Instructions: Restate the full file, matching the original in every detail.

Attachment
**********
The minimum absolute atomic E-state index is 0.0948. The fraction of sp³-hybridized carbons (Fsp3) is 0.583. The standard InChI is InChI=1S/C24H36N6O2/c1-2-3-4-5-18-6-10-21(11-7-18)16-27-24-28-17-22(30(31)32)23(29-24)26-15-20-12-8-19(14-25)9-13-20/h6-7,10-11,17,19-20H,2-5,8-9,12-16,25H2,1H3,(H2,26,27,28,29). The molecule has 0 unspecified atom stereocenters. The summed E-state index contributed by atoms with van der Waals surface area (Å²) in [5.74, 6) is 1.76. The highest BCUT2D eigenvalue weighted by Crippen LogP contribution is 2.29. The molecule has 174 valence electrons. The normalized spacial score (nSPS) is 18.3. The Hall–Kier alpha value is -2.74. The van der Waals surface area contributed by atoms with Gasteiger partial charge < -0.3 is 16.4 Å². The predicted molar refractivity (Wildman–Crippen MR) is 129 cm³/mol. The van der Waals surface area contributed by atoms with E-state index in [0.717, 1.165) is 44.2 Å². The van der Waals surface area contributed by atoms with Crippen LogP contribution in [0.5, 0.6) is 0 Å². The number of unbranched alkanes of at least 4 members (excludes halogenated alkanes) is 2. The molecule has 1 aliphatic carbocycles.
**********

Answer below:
The minimum absolute atomic E-state index is 0.0948. The fraction of sp³-hybridized carbons (Fsp3) is 0.583. The standard InChI is InChI=1S/C24H36N6O2/c1-2-3-4-5-18-6-10-21(11-7-18)16-27-24-28-17-22(30(31)32)23(29-24)26-15-20-12-8-19(14-25)9-13-20/h6-7,10-11,17,19-20H,2-5,8-9,12-16,25H2,1H3,(H2,26,27,28,29). The molecule has 0 unspecified atom stereocenters. The summed E-state index contributed by atoms with van der Waals surface area (Å²) in [5.74, 6) is 1.76. The highest BCUT2D eigenvalue weighted by Crippen LogP contribution is 2.29. The molecule has 174 valence electrons. The normalized spacial score (nSPS) is 18.3. The Hall–Kier alpha value is -2.74. The van der Waals surface area contributed by atoms with Gasteiger partial charge < -0.3 is 16.4 Å². The predicted molar refractivity (Wildman–Crippen MR) is 129 cm³/mol. The van der Waals surface area contributed by atoms with E-state index in [0.717, 1.165) is 44.2 Å². The van der Waals surface area contributed by atoms with Crippen LogP contribution in [0.5, 0.6) is 0 Å². The number of unbranched alkanes of at least 4 members (excludes halogenated alkanes) is 2. The molecule has 1 aliphatic carbocycles.